The holiday season has officially begun, evidenced by Black Friday's door-busting hysteria.
This seasonal segue always happens quickly. No sooner do autumn leaves fall when the glittering lights of Christmas blossom. Soon, neighborhoods and towns will be aglow in holiday spirit.
For as magical as this transformation is, we're four weeks behind Cori Buis, who's been busily preparing Blackberry Farm with dazzling displays of holiday cheer. On Saturday, Dec. 4, it all comes to life for the first time when the Polar Express train begins to make its rounds as it will for three December weekends (Saturday and Sunday, Dec. 4-5, 11-12 and 18-19) leading up to Christmas.
Buis has been at this since Halloween, swapping pumpkin decorations for Yuletide lights "lots and lots and lots of lights," she says, having lost count.
"They run from the park entrance all the way to the train depot. It's an amazing sight when they're all lit up."
It is truly an awe-inspiring sight as thousands of tiny, glittering lights coalesce to create the sparkling views that turn Blackberry Farm into a winter wonderland.
The Polar Express train is awash in Christmas lights as well, each rail car adorned with a swash of bright holiday spirit as passengers ride to the virtual North Pole. Like old times, their ticket is punched as they board the train, and off they go into another world.
The magical journey around the periphery of Lake Gregory will feel like a trip to a faraway land, as Christmas music reverberates throughout the park, serenading passengers with holiday melodies.
In a heartwarming parallel to the little boy in the famous book and film, children will hear the screeching metal wheels of the train ... and then they'll actually witness Santa in person on his sleigh in the blacksmith shop at the Early Streets Museum.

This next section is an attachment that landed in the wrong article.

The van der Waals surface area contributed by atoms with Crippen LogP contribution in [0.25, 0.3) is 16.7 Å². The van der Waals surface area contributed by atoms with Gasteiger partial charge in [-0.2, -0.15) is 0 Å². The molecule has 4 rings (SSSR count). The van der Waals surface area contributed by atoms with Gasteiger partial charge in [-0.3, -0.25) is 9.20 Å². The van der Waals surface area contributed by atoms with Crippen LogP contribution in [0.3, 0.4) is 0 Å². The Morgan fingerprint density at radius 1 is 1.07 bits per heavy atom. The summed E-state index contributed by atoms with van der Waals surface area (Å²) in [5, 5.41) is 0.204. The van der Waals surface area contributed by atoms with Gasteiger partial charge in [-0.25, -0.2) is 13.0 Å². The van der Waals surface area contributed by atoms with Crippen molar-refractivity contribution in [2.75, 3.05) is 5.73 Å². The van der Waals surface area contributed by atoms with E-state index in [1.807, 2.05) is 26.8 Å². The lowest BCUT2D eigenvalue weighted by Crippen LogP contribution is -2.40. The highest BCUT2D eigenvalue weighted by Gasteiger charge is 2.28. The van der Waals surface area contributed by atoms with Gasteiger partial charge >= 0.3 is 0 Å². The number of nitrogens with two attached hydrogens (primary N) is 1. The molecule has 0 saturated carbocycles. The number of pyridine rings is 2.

"It's always a surreal experience for the kids. To see the expressions on their faces is just priceless ... wide-eyed and awe-struck," said Buis. "And they always ask 'Is that really Santa's sleigh?'"
The Blackberry Farm gift shop will be open as well, with hundreds of the popular Christmas ornaments and unique holiday decorations on sale.
Per tradition, the old favorites remain, including the storyteller in the one-room schoolhouse who will regale guests with readings from "The Polar Express." A toy train display made entirely from Legos will be displayed. Also, hot chocolate and cookies are available for purchase in the Huntoon House.
As they say, Christmas is for children, but remember all of us adults were children once upon a time, too, and we like to relive old times.
"The best part of Polar Express is simply seeing how much people enjoy it kids and adults alike," said Buis.
You will believe in Santa after a ride on the Polar Express train. The timeless charm this classic story exudes is based on the power of belief something that resonates across generations and cultures. The show of lights and holiday spirit is positively enlightening.
Catch the Polar Express train at Blackberry Farm from 3 to 7 p.m. on Dec. 4-5, 11-12 and 18-19. Admission is $4 per person. For information, call (630) 892-1550.